"His color is apple green."
Translation:Sa couleur est vert pomme.
That's the way they do it in French (noun before adjective). In this case, it's a bit confusing, of course, because "vert" is usually an adjective, and "pomme" is, naturally, a noun. But if you replace the pesky adjectivesque "pomme" in this phrase with a different qualifier, like "foncé", it follows the normal noun-adjective pattern: "vert foncé".
Other colours are the same: "bleu ciel", "rouge cerise", "jaune beurre", etc.
The examples given aren't "blue sky, red cherry, yellow butter" (as in, a sky that is blue). They're "sky blue, cherry red, and butter yellow" (as in, a specific shade of the color blue or red or whatever).
Our sentence isn't talking about an apple that is green (pomme vert), but rather about the color apple green (vert pomme).
The color green (vert) as a noun is masculine... it doesn't matter about the subject. I believe if we were actually talking about a "green apple" it would be "pomme verte" (note the feminine version because "pomme" is feminine), but since we are talking about "apple green", the color, it's "vert pomme".
if "his color is green", then "sa couleur est verte" isn't the point here "la couleur" . so: "his color is apple green" -> "sa couleur est verte pomme" ? If not, does it mean everytime a color described with something (apple, sky, etc), we forget about the subject (la couleur)?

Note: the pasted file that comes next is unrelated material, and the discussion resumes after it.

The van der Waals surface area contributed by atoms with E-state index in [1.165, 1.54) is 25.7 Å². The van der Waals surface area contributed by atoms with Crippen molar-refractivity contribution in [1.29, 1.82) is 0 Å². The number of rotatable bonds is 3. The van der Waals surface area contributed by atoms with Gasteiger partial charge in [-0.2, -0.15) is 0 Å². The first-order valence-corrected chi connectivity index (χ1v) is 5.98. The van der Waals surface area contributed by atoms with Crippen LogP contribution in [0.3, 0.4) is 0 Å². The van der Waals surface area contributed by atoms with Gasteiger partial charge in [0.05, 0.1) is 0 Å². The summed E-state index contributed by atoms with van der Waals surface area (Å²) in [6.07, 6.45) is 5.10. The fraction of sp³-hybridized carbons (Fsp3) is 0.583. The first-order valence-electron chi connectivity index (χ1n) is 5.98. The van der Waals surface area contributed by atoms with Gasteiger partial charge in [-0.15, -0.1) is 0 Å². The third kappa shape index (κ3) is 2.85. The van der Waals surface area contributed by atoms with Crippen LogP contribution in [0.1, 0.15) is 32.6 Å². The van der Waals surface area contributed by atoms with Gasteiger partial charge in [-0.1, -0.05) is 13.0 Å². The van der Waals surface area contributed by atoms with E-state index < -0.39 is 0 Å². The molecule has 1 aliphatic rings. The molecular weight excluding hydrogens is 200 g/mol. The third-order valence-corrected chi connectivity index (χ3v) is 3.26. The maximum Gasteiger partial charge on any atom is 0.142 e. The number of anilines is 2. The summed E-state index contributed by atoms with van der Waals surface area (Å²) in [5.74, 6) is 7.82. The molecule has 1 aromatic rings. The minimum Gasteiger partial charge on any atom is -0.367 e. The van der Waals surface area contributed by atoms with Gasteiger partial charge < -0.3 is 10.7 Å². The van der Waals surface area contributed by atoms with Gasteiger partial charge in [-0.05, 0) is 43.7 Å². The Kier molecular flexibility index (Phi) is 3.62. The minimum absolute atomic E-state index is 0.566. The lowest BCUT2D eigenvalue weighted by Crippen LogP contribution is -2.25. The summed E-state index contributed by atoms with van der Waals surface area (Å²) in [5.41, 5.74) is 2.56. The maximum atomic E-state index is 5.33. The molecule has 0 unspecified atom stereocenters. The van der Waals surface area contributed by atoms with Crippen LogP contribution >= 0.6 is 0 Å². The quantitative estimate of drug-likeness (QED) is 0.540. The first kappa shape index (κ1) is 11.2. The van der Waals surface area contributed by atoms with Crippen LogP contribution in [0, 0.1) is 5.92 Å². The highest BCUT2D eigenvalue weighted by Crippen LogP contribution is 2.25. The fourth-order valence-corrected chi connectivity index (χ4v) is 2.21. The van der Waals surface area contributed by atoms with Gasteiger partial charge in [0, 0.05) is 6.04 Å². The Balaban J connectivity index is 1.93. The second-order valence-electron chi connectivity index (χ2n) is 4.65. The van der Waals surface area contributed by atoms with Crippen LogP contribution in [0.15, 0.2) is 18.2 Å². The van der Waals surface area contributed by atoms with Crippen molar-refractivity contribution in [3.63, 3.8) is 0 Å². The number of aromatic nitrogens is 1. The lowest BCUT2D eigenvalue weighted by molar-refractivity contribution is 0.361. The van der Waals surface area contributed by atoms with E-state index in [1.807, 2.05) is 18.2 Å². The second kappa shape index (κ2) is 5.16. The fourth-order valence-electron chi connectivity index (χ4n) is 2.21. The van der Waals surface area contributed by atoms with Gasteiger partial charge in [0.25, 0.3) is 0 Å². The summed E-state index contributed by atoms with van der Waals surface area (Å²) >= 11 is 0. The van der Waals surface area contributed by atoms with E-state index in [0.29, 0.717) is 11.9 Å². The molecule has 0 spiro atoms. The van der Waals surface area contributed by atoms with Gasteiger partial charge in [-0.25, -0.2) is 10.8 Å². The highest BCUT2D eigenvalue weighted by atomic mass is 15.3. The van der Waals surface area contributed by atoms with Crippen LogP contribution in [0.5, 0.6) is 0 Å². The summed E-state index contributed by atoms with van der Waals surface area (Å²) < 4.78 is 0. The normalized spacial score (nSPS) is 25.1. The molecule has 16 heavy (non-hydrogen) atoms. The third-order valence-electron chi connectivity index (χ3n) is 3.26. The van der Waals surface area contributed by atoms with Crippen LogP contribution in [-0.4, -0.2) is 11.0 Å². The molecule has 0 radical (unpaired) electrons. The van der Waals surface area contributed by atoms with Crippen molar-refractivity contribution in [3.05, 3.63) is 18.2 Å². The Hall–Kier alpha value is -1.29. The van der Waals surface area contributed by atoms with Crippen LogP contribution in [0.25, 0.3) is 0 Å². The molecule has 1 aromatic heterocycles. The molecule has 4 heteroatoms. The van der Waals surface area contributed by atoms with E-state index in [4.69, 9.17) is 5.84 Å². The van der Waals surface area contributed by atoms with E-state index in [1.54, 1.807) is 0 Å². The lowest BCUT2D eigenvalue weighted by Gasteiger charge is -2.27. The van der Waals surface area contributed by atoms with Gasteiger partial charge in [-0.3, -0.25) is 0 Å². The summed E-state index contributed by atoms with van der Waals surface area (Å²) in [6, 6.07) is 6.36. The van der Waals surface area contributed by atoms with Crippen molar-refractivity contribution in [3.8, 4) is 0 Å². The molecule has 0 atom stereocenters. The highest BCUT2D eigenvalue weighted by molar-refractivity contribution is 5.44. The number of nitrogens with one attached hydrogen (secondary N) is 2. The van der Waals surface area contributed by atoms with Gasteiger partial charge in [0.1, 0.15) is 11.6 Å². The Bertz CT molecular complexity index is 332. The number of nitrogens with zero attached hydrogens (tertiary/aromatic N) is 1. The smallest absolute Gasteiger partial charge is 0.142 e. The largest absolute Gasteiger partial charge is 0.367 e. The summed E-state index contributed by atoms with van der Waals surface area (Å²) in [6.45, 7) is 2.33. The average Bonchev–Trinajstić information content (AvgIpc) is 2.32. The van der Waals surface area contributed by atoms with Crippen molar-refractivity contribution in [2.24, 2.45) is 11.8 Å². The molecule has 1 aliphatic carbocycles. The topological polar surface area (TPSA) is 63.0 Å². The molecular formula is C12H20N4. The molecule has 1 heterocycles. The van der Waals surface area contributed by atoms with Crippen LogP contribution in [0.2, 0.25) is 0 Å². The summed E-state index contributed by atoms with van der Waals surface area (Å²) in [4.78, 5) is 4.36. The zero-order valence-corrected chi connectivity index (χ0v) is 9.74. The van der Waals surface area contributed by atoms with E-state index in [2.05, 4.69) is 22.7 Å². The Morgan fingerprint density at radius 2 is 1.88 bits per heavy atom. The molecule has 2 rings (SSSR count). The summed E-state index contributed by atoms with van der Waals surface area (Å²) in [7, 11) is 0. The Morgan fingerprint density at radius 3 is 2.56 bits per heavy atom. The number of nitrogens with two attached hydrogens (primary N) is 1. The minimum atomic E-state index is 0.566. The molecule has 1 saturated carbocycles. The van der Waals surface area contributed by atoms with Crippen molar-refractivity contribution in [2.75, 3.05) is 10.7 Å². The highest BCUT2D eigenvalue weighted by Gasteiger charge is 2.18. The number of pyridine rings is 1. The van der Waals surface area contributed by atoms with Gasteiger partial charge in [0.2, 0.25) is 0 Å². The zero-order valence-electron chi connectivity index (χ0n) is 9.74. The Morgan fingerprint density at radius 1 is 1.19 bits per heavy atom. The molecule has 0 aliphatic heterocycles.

Hm... that's actually a good question. Assuming that "vert" is the noun here, one would think that it would have a noun-marker, such as le, la, l', un, or une. Perhaps it's describing the color, rather than stating it? In which case the phrase "vert pomme" as a whole acts as an adjective.
To exemplify this, you could say, "Elle a une couleur vert pomme", or "It has an apple-green color".
Quick edit: Just found this about.com article which may help. http://french.about.com/od/grammar/a/adjectives_inv.htm